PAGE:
Leandro L. Minku

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Dynamic Adaptive Automated Software Engineering (DAASE)

Principal investigator: Prof. Xin Yao.
Keywords: software project estimation, project scheduling problem, ensembles of learning machines, online learning, concept drift, evolutionary algorithms.

Funding: Engineering and Physical Sciences Research Council (EPSRC).

DAASE aims to create a new approach to software engineering which places computational search at the heart of the process and products it creates and embeds adaptivity into both. This new approach will produce software that is dynamically adaptive, being not only able to respond to and fix problems that arise before deployment and during operation, but also to continually optimise, re-configure and evolve to adapt to new operating conditions, platforms and environmental challenges. DAASE will create an array of new processes, methods, techniques and tools for this new kind of software engineering, radically transforming both theory and practice of software engineering. As part of it, DAASE will develop a hyper-heuristic approach to adaptive automation. A hyper-heuristic is a methodology for selecting or generating heuristics. Most heuristic methods in the literature operate on a search space of potential solutions to a particular problem. However, a hyper-heuristic operates on a search space of heuristics.

Currently, I am researching into adaptive software prediction. Software prediction tasks are of strategic importance for software developing companies. An example of such task is software effort estimation. Overestimations may result in a company loosing contracts or wasting resources, whereas underestimations may result in poor quality, delayed or unfinished software systems. Most software prediction research neglects the fact that software prediction tasks operate in online changing environments. Models are typically trained on a set of projects and evaluated on another set of projects, without considering whether the training projects were really available before the testing projects. Besides possibly leading to incorrect conclusions, this results in inflexible prediction approaches that become obsolete with time. I am currently investigating the type of changes suffered by software prediction tasks and proposing new approaches to quickly adapt to these changes.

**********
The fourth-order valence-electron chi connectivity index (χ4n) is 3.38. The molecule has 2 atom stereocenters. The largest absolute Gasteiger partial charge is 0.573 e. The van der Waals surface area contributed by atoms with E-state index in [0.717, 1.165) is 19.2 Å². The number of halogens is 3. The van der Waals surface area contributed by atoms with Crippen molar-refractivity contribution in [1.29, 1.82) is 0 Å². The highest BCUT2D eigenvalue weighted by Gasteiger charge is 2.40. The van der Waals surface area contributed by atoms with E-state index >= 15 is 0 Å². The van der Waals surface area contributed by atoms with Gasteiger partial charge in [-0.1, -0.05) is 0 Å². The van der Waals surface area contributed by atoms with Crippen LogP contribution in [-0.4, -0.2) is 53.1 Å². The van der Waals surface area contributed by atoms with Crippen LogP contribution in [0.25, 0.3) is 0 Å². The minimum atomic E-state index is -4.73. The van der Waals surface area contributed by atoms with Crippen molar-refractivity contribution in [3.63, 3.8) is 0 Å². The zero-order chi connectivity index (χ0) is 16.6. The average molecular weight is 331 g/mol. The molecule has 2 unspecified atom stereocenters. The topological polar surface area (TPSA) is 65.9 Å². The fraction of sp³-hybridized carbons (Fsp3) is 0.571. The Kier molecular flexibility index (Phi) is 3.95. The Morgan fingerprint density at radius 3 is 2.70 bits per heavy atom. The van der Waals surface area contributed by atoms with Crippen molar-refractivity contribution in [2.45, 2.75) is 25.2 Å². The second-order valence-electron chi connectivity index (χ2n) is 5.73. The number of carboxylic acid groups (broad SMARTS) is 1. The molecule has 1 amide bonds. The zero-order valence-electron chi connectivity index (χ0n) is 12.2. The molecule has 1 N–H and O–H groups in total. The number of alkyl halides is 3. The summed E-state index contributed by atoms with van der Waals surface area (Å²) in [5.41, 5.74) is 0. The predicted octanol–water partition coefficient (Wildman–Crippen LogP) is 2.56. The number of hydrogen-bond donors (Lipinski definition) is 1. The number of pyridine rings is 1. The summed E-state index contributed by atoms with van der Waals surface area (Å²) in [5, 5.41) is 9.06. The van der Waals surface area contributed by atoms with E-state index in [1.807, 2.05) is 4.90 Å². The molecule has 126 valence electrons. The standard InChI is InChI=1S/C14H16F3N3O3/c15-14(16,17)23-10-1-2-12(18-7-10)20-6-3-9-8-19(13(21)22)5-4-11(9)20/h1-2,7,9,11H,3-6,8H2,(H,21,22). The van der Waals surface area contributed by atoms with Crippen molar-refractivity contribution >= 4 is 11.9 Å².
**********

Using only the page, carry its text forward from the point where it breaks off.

I have published the following paper on this topic at ICSE'2014:

How to Make Best Use of Cross-Company Data in Software Effort Estimation?
Authors: Leandro L. Minku and Xin Yao

Abstract: Previous works using Cross-Company (CC) data for making Within-Company (WC) Software Effort Estimation (SEE) try to use CC data or models directly to provide predictions in the WC context. So, these data or models are only helpful when they match the WC context well. When they do not, a fair amount of WC training data, which are usually expensive to acquire, are still necessary to achieve good performance. We investigate how to make best use of CC data, so that we can reduce the amount of WC data while maintaining or improving performance in comparison to WC SEE models. This is done by proposing a new framework to learn the relationship between CC and WC projects explicitly, allowing CC models to be mapped to the WC context. Such mapped models can be useful even when the CC models themselves do not match the WC context directly. Our study shows that a new approach instantiating this framework is able not only to use substantially less WC data than a corresponding WC model, but also to achieve similar/better performance. This approach can also be used to provide insight into the behaviour of a company in comparison to others.